Wednesday, May 20, 2009

Traveling Mercies by Anne Lamott

As you know I will periodically share with you what my brief thoughts are on a book that I have been reading other than our book club selection. You can always find this section on the right hand side of the blog. I have just finished up Traveling Mercies, Some thoughts on faith by Anne Lamott. Here is what the book flap states:

With an exuberant mix of passion, insight, and humor, Anne Lamott takes us on a journey through her often troubled past to illuminate her devout but quirky walk of faith. In a narrative spiced with stories and Scripture, with diatribes, laughter, and tears, Lamott tells how, against all odds, she came to believe in God and then, even more miraculously, in herself. She shows us the myriad ways in which this sustains and guides her, shining the light of faith on the darkest part of ordinary life and exposing surprising pockets of meaning and hope. Whether writing about her family or her dreadlocks, sick children or old friends, the most religious women of her church or the men she's dated, Lamott reveals the hard-won wisdom gathered along her path to connectedness and liberation. (end quote)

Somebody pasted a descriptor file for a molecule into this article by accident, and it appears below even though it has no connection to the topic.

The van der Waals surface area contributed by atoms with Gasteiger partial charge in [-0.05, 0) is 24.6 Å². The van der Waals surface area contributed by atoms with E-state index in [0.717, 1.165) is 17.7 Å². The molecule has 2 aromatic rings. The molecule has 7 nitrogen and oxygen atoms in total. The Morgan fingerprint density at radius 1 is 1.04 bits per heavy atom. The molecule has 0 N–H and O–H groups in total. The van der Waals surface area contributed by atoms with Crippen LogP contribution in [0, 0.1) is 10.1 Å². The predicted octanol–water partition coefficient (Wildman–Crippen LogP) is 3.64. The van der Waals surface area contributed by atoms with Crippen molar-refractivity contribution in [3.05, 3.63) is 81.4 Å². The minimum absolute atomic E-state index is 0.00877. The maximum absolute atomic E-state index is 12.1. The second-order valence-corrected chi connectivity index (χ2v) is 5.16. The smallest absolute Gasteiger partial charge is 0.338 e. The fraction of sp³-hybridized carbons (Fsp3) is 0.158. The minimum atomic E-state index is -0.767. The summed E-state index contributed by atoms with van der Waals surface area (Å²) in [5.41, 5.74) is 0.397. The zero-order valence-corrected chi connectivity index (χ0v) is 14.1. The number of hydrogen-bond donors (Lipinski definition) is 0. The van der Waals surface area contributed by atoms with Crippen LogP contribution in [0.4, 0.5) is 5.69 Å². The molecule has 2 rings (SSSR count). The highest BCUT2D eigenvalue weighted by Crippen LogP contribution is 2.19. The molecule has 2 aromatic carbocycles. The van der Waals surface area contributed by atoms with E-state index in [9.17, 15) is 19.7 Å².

Each chapter is a new story that she shares about an aspect of her life. Some of them I liked and some I didn't care for so much. She does use cuss words quite a few times in the book, so just a warning in case it bothers you. I enjoyed her stories where she talks about her walk with Christ and opens herself up to share with the reader some of her mis-steps and what she has learned. I also enjoyed the stories about the people in her Presbyterian Church in California and how they supported and have helped her in life. I would have to say one of my favorite quotes of the book is in her Overture titled Lily Pads. She is quoting someone when talking about learning what it means to be saved and says, "I guess it's like discovering you're on the shelf of a pawnshop, dusty and forgotten and maybe not worth very much. But Jesus comes in and tells the pawnbroker, 'I'll take her place on the shelf. Let her go outside again." I always like good analogies that make it easier to put things in perspective. There are several of these in the book. She also has several other books available that are set up similarly with all the different stories. I do not think this is exactly what our book club is looking for at this time, so at this point I don't see us reading it in the future. If you have any other questions feel free to e-mail me at

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